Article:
Why are terrier men taking part in trail hunting?
Questions are being asked about the involvement of terrier men in trail hunting.
Traditionally, terrier men accompanied hunts and encouraged their dogs to find, fight and flush out foxes that had gone underground. Foxes were then killed, or continued to be chased in the name of sport, according to the League Against Cruel Sports (LACS).
The 2004 Hunting Act, however, would signal the end of such activity as hunts switched to following a trail rather than live animals. So why are they still operating alongside hunts 13 years after fox hunting was banned?
Chris Luffingham, LACS' director of policy, communications and campaigns, said: "The big question that now needs to be asked is why are they accompanying hunts which claim they are not targeting animals but following an animal scent-based trail?
"The answer can only be that the hunts are still targeting and killing animals."
Terrier men are contracted by the hunts to accompany them, he explained.
"Usually on quad bikes, they are ever present at hunts, sometimes masked, and notorious for their violence towards anyone brave enough to question their activities. Terrier men have been convicted of a series of offences for assaulting people monitoring their activity," Mr Luffingham added.
"They carry spades to dig down to the terrified fox which is either shot or mauled by the terriers they keep in boxes on their quad bikes or flushed out to the hounds and literally ripped to pieces."
Using reports from monitors, he estimated that nearly 80 per cent of trail hunts were seen to be using terrier men.
Lee Moon, spokesperson for the Hunt Saboteurs Association, said: "The fact that so-called trail hunts still employ terrier men and have them in attendance during a hunt is one of the most blatant signs of illegal hunting.
"There is no possible justification for their presence if legitimate trail hunting is taking place. Even if it is legal, in very specific circumstances, to dig out a fox using terriers it surely wouldn't arise during a trail hunt as only an artificial trail should be hunted.
"Trail hunting is a myth created by the pro-hunters to legitimise their illegal hunting. The Hunting Act needs to be strengthened and one of the first amendments should be the abolition of terrier work."
Darryl Cunnington, who heads up the League Against Cruel Sports' team of investigators, said he had monitored hunts more than 150 times and seen trails laid on fewer than half a dozen occasions. He has recently been observing hunts across England which are followed by terrier men and hunt supporters on quad bikes.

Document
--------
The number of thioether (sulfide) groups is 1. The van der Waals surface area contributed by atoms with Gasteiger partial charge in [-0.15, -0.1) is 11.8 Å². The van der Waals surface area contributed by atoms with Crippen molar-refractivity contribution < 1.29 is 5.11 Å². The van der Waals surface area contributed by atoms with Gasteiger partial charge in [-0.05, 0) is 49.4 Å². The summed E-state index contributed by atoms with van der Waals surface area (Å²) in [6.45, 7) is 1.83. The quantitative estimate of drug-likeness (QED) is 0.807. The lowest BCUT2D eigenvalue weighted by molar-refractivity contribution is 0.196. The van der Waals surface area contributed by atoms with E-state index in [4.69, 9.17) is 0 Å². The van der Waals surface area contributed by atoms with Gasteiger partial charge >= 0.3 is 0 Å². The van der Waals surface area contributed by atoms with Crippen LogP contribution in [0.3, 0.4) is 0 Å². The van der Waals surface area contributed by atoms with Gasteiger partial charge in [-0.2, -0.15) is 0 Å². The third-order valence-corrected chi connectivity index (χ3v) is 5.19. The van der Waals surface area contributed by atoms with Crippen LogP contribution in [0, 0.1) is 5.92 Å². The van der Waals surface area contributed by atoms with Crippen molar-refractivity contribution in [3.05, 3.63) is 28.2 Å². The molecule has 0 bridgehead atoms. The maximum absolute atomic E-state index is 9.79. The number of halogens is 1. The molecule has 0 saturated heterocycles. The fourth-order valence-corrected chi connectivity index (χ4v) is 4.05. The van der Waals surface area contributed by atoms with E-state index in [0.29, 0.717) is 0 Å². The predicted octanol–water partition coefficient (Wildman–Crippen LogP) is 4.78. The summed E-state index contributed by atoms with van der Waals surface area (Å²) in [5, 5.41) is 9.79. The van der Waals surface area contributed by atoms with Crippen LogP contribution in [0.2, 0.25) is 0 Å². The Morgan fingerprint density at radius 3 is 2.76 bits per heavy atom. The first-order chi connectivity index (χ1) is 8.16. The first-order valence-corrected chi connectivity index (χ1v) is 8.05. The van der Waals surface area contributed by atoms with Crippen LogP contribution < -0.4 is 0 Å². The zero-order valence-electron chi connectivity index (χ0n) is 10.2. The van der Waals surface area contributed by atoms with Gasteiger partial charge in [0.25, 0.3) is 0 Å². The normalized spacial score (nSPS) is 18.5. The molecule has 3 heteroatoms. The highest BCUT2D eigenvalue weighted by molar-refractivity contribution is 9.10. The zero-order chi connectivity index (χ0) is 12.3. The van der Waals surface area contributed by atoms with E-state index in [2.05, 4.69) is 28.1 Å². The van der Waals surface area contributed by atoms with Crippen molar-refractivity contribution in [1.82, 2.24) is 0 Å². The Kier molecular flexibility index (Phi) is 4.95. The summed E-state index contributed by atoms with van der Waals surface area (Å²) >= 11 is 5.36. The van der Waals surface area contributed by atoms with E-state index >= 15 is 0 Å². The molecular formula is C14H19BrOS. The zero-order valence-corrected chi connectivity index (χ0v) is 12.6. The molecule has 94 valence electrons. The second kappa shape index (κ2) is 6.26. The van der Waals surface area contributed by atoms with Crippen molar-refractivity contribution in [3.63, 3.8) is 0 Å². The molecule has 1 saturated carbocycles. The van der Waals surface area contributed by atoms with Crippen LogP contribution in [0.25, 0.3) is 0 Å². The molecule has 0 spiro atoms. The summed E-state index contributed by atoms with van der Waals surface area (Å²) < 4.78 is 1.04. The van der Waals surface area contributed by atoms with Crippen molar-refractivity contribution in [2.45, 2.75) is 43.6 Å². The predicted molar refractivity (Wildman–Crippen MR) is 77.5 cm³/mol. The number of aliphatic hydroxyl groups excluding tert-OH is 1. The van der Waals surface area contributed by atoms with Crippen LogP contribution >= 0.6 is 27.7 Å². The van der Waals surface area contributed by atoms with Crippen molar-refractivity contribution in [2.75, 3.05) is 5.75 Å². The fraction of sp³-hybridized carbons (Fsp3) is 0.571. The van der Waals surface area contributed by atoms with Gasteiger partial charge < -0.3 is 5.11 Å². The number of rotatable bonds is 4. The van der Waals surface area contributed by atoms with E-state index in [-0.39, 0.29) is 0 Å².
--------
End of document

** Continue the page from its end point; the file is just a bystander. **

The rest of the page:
"The terrier men are hired heavies. They are ever present, but they should be of no use whatsoever if the hunt was simply laying a trail.
"The terrible cruelty they inflict on foxes would horrify the British public and no doubt bring many to tears. We need to bring an end to the barbaric acts being perpetrated by the hunts and terrier men."
LACS is campaigning for the Hunting Act to be strengthened with a ban on terrier men.
Mr Luffingham said: "All the evidence suggests that putting dogs underground to chase and fight foxes leads to some of the worst cruelty associated with hunting. The use of dogs underground should be prohibited as part of the new, strengthened and effective anti-hunting legislation which we are currently calling for."
The Cheshire Monitors record incidents of illegal hunting and hand the evidence to the police.
"We monitor between two and four hunts per week. Terrier men are always present and always masked up. They regularly use threatening and intimidating behaviour, both verbal and physical towards us to prevent us from following and filming the hunt," said a spokesperson.
"The terrier men come 'tooled up' for illegal hunting. We never wear masks and use non-violent observation to openly monitor the hunt's activities.
"We have never seen a hunt laying a trail and it's unknown for the hunts we monitor not to chase foxes during a day's hunting. How many 'accidents' can you justify!
"Every time we go out we find badger setts freshly filled in by terrier men either the night before or on the morning of a hunt to prevent the fox hiding in the holes."
While some anti-hunt campaigners complain of a lack of co-operation - even hostility - from the police, Cheshire Monitors have "developed a positive working relationship" with the local force.
"Cheshire Police, within the confines of the law, take, consider and pursue all the evidence we give to them either about illegal hunting or about the terrier men," the spokesperson added.
"Sadly, not only is the Hunting Act unfit for purpose, but also this style of policing is unusual. We would like to see the relationship and the style of policing we have with Cheshire Police rolled out throughout the country. Then, perhaps, illegal hunting could be stopped once and for all."The Countryside Alliance, which continues to oppose the 2004 Hunting Act, was asked to contribute to this article. Although it declined to comment, it sets out its position on hunting here.